Veli-Matti Puumala (1965)
concerto pour contrebasse et orchestre de chambre
- Informations générales
Date de composition :
1998 - 2000
- Durée : 33 mn
- Éditeur : Fennica Gehrman, Helsinki
- Commande: Tapiola Sinfonietta
- Date de composition : 1998 - 2000
- Musique concertante [Contrebasse et ensemble/orchestre]
- soliste : 1 contrebasse
- 2 flûte (aussi 2 flûte piccolo, 1 flûte alto), 2 hautbois (aussi 1 cor anglais), 2 clarinette (aussi 1 petite clarinette, 1 clarinette basse), 2 basson (aussi 1 contrebasson), 1 cor, 2 trompette, 1 percussionniste, 6 violon [violons A] (aussi 1 autre percussion [violon A1] ), 9 violon II [violons B] (aussi 1 autre percussion [violon B1] ), 5 alto [2 A, 3 B] (aussi 1 autre percussion [alto B1] ), 3 violoncelle [1 A, 2 B] (aussi 1 autre percussion [violoncelle A] ), 3 contrebasse
Information sur la création
- 14 April 2000, Finlande, Espoo, Tapiola Sinfonietta, par Panu Pärssinen : contrebasse et l’ensemble Tapiola Sinfonietta, direction : Martyn Brabbins.
Titres des parties
- I. Nervoso
- II. Chants sacrés
- III. Kadenz
- IV. Forward
It was clear from the start that the piece would require a brilliant player but that it would not contain any of the showy gestures of a 19th century concerto. I also wanted to continue and work on some of the spatial ideas I had used in a few of my previous works for orchestra. I therefore collected a little stage orchestra round the soloist, placed two string nonets at the edges of the platform and two wind duos in the balcony. I was chiefly thinking of the movement of sound in the II and IV movements and various types of discourse between the soloist and different sections of the orchestra.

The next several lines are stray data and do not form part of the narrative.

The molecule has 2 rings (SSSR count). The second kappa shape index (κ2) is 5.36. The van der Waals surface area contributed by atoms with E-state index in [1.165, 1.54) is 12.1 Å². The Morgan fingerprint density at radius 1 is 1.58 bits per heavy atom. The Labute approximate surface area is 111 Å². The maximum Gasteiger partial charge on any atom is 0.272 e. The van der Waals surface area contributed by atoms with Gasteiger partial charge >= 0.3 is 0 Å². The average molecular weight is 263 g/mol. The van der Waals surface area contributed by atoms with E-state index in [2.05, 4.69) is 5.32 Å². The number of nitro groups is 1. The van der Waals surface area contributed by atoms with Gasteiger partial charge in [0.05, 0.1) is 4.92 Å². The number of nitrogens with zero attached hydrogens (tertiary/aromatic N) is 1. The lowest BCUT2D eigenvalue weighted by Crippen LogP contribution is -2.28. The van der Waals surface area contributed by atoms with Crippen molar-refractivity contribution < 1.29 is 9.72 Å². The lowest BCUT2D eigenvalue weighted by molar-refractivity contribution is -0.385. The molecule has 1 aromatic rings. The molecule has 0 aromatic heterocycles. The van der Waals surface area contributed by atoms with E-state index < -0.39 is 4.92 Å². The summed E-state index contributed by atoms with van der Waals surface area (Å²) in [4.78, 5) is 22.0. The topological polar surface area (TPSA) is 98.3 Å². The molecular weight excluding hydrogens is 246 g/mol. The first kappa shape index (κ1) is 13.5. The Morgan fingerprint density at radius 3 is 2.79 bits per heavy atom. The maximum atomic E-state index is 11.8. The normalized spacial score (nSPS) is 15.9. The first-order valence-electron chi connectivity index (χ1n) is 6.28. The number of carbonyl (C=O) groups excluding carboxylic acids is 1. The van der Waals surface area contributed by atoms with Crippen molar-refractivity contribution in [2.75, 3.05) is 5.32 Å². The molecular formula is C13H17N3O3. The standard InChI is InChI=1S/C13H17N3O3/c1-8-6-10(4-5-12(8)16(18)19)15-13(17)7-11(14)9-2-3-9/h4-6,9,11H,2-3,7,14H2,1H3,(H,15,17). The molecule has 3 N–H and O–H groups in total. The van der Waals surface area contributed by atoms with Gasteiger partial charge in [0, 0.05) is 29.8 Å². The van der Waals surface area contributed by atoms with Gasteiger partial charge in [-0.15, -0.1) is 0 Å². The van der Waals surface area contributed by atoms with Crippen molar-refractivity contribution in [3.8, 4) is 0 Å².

The first movement is based almost entirely on flageolet sounds. It begins somewhere in the other world, the 'upper spheres', and gets hotter and more concrete as the journey proceeds. The double bass is the focal centre of this movement and the stage orchestra seeks contact with it. The set-up in the second movement is slightly different. To begin with the soloist hums along on his own, but the orchestral texture gradually grows richer and the double bass really has to fight to hold on to his place as soloist. Towards the end of the orchestral intermezzo the double bass joins in not as a soloist but as one solo voice together with the bass clarinet and later the other solo groups. The set-up of the second movement is in fact possibly closer to that of a concerto grosso than of a solo concerto, since the vying with the other instruments continues right up to the great orchestral tutti with which the movement ends. The movement falls into two sections, each exploring the potentialof the double bass from slightly different angles. In the finale the double bass is led via several types of provocation until it is at last allowed to say what it wants without being disturbed.